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Measure twice, cut once

Post date: 12/02/2016 | Time to read article: 3 mins

The information within this article was correct at the time of publishing. Last updated 14/11/2018

A guide to help prevent extraction of the wrong tooth on referral from an orthodontist by Dr Steven Burlinson

Removal of an incorrect tooth can be a traumatic experience for all concerned, but this avoidable error unfortunately still occurs in dentistry, most commonly seen in a situation where one practitioner has requested that a second practitioner extract the tooth. A good example of this is when an orthodontist requests the extraction of teeth be undertaken by a GDP.

Preoperative verification 

It is good to begin with a full and clear understanding of the end point you wish to achieve and in order to do this, you need to obtain a clear, concise and recent referral letter from the orthodontist:

  1. Stating which teeth are to be extracted. Teeth indicated using FDI notation as well as longhand descriptive notation is the most helpful way of doing this, for example, 'please remove 14, 24, 35 and 45 - the upper first premolars and lower second premolars'. In the case of an identical supernumerary lateral – a descriptor such as ‘the most distal or palatally placed incisor in the quadrant’ is the most helpful to avoid confusion.
  2. A chart/diagram with the teeth in question clearly marked with a bold X.
  3. A copy of the radiograph with the teeth marked with a bold X.
  4. An intraoral picture with the teeth marked would be helpful when there is ambiguity i.e. In cases involving supernumeraries, deciduous, partially erupted or ectopically erupted teeth or teeth that have drifted mesially into another tooth’s position.

Example case

A patient with two lower supernumerary incisors.

Clear and concise instruction could include:

  1. FDI description, for example, 32S and 42S.
  2. Longhand description 'most distal of permanent lower lateral incisors'.
  3. Marked up x-rays.


A digital x-ray or picture can be easily modified using a photo editing program such as Windows Paint or Adobe Photoshop to mark the tooth with a bold X for extraction.

On review of the referral information provided, if there is any doubt or confusion as to which  teeth are to be extracted, it is always prudent to ring the referring orthodontist and confirm. While this may seem to be an unnecessary delay, it can save a lot of heartache further down the track.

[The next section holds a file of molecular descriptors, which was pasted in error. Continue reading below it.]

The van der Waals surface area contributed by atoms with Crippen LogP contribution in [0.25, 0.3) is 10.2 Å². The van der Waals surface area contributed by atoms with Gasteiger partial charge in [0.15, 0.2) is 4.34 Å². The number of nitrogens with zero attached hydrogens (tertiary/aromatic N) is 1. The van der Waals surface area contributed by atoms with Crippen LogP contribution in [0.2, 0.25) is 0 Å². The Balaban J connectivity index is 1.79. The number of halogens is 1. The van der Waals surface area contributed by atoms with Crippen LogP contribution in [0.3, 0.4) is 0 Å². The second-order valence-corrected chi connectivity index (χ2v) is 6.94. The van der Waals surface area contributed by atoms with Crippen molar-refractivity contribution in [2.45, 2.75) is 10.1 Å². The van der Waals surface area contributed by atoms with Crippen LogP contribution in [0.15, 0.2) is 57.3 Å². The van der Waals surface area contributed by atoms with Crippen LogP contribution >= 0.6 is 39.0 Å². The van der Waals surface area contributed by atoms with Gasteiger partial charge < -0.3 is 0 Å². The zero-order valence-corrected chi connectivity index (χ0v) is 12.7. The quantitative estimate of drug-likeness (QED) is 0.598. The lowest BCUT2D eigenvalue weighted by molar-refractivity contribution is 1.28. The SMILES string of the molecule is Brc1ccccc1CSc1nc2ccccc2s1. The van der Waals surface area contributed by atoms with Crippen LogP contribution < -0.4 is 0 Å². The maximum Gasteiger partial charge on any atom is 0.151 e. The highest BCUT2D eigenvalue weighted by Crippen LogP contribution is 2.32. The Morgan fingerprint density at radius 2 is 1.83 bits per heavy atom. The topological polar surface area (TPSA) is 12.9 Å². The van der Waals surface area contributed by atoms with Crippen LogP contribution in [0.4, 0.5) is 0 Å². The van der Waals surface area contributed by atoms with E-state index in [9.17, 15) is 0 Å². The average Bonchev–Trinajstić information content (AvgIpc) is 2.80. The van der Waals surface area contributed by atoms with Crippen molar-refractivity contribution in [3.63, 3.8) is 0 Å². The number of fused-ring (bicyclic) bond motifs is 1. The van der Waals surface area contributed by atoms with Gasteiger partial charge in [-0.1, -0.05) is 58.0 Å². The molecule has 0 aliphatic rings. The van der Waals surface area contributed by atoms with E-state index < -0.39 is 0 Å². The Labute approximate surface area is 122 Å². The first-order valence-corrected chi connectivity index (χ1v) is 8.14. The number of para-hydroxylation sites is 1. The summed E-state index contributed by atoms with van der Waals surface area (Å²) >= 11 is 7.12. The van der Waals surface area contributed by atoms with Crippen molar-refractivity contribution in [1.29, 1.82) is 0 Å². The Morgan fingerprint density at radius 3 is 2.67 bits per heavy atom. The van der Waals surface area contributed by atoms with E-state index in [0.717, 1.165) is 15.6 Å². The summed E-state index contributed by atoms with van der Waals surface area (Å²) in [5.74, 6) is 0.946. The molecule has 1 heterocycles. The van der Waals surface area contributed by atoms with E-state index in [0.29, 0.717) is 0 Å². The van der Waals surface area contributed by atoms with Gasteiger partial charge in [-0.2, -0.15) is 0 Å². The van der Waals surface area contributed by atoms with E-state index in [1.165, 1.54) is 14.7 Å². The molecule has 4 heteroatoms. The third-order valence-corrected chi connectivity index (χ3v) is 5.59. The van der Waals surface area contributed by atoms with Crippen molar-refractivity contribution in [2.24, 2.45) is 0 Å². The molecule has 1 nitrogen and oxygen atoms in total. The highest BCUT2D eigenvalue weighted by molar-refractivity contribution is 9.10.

During your pre-operative discussions, confirm with patient and/or parent or guardian which are to be extracted to ensure the patient’s expectations match the referral letter.

Verify and identify the tooth to be extracted using a patient mirror. Again, if there is any confusion regarding the correct tooth, then call the referring orthodontist.

Advise your dental assistant which tooth/teeth you are planning to extract to enable them to have your required instruments ready, and also, to be able to prompt you, if required.


Use the examination to identify teeth and confirm that the extraction plan makes sense and check that there are no adjacent carious or heavily restored teeth that may be better candidates for extraction. If there is doubt again, contact the orthodontist and document the discussion. It is also better to identify teeth that should be restored prior to orthodontic banding.

Double check and pause

Have the referral letter and radiograph placed so it is easily reachable and visible. The radiograph should be checked for correct orientation.

Re-check the referral letter for which teeth are to be removed.

Place local anaesthetic and wait for adequate anaesthesia.

Double check the referral letter and then count back from the midline til you get to the tooth in question. Eye the tooth and pause... Once you are sure, then proceed.


Taking the time to get this critical aspect of a patient care right, is time well spent.  It is too easy to rush forwards, particularly if we are tired, running late, or feeling pressured or stressed, without undertaking the proper checks and balances.

Measure twice... Cut once.

These case studies are based on real events and provided here as guidance. They do not constitute legal advice but are published to help members better understand how they might deal with certain situations. This is just one of the many benefits dental members enjoy as part of their subscription.

For more detailed advice on any issues, contact us

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